Piedmont College has some colossal size speed bumps all around campus. If you listen closely, you can hear cars scrape on them throughout the day. The noise is like no other noise on campus. You know exactly what happened when you hear the terrible scrape, without even having to look in the direction of the incident. No matter how slow you may go over the bumps, they still can bite you in the butt and scrape the bottom of your car. The closer to the ground a car is, the worse the noise is when they go over the bumps. You know when there are new students on campus, people touring or visiting for games because the bumps always seem to get the best of them. You will even get lucky enough sometimes to see the drivers’ face in pure shock when it happens to them.

No car is safe on the speed bumps of Piedmont College. Unless you drive one of the big jacked-up trucks or Jeeps around campus, your car is bound to be a victim to the speed bumps at least once during your time at Piedmont College. If your car does not get a love scrape from Piedmont’s speed bumps, did you even go here?

Some of the speed bumps have been replaced already by smaller speed bumps, which has actually been beneficial for the sake of people’s cars. The smaller speed bumps have been saving the underneath of student and faculty cars, one bump at a time. There are three oversized speed bumps left on campus, near New Bedford, Johnson and the Mize Athletic Center. Those speed bumps are where Piedmont gets their terrible speed bump reputation.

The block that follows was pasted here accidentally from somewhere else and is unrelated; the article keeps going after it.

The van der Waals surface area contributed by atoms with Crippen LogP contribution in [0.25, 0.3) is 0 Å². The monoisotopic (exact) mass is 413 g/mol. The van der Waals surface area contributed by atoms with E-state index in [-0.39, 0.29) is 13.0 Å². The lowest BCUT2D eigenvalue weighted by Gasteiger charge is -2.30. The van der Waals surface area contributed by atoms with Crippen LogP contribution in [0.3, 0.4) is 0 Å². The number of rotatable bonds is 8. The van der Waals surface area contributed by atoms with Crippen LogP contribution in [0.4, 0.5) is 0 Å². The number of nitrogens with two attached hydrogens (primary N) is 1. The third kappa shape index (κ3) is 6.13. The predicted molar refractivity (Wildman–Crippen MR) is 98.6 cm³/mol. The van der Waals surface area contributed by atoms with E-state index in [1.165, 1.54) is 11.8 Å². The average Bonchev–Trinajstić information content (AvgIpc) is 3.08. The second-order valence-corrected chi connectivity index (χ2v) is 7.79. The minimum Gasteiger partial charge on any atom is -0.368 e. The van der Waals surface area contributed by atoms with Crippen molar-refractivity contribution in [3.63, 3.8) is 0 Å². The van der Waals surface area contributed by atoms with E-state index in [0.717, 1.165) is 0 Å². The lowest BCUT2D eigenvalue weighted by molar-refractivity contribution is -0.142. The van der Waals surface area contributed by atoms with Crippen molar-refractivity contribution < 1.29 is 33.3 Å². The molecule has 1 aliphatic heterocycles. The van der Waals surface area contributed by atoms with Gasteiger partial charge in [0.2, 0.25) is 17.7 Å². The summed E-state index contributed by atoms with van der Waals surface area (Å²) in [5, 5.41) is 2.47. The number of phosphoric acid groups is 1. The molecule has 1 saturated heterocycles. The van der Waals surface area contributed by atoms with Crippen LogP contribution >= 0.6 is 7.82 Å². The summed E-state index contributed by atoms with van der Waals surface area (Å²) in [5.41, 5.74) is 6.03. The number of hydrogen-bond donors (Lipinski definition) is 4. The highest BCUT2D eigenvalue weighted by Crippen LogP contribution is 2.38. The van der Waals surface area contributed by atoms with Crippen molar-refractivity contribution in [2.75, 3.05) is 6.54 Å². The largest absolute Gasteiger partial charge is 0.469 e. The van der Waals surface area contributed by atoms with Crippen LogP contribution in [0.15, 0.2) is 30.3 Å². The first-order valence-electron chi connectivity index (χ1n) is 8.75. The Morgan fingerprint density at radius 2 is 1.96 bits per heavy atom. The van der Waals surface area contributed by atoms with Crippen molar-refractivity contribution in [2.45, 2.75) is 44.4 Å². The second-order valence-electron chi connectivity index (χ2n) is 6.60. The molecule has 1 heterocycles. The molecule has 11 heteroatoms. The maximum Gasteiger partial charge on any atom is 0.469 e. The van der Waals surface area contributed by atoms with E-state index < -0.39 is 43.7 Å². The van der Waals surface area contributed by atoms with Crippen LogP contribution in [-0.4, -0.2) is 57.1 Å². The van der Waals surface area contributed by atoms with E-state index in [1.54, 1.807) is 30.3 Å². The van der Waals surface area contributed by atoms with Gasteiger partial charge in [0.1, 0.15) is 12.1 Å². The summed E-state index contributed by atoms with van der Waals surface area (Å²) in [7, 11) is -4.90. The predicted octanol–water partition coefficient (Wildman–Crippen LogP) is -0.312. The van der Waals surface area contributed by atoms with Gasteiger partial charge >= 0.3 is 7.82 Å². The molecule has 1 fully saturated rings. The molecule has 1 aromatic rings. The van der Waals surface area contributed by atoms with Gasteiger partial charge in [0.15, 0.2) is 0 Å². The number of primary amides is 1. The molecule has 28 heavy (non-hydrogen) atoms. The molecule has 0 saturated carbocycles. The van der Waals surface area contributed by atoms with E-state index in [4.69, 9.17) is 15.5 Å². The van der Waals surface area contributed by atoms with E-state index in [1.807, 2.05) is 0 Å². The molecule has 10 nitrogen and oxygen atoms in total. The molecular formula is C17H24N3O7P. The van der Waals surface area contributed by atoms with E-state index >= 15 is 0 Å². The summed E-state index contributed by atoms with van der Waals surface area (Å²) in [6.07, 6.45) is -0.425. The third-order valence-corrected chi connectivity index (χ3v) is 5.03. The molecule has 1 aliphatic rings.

Possibly one day the community of Piedmont College will come together and remove the last three speed bumps and replace them with smaller ones like they already have. If the speed bumps are removed, Piedmont may not feel the same for the sake of never hearing cars scratch right over top of the oversized speed bumps again. College is stressful enough without having to deal with oversized bumps in the road.

Feature story

Running to be conference champions, Piedmont Colleges track and field teams and coaches slowed to down talk about their season.

The track and field teams at Piedmont College are coached by head coach Jeff Jenkins and assistant coaches Taylor Browning and Brain Gawne. Jenkins has been a coach for 11 years but has been at Piedmont for the last five, ever since the track and field program was started. This year is Piedmont’s first year in the USA South conference. Due to NCAA Division II teams dropping down to the USA South conference, the conference commissioner proposed that they add track and field with their own conference championship.

Prior to being in the USA South conference, coach Jenkins said, “We created what we call the Atlantic independent track and field championships. That was a good start for us.”

The Atlantic Independent track and field championships were held in Fayetteville, North Carolina at Methodist University. The following year they were held in Berea, Kentucky at Berea College. Being in the Atlantic Independent Conference the past two years, allowed Piedmont’s track and field to be prepared when their time came for USA South.

When the outdoor season starts, the team has eight weeks to be able to have meets. The NCAA requires them to participate in seven meets leading up to the conference championship. In order to be as successful as the track team has been this year, they focused a lot on rest and recovery. This helped them get through the rigorous seven weeks before the championship.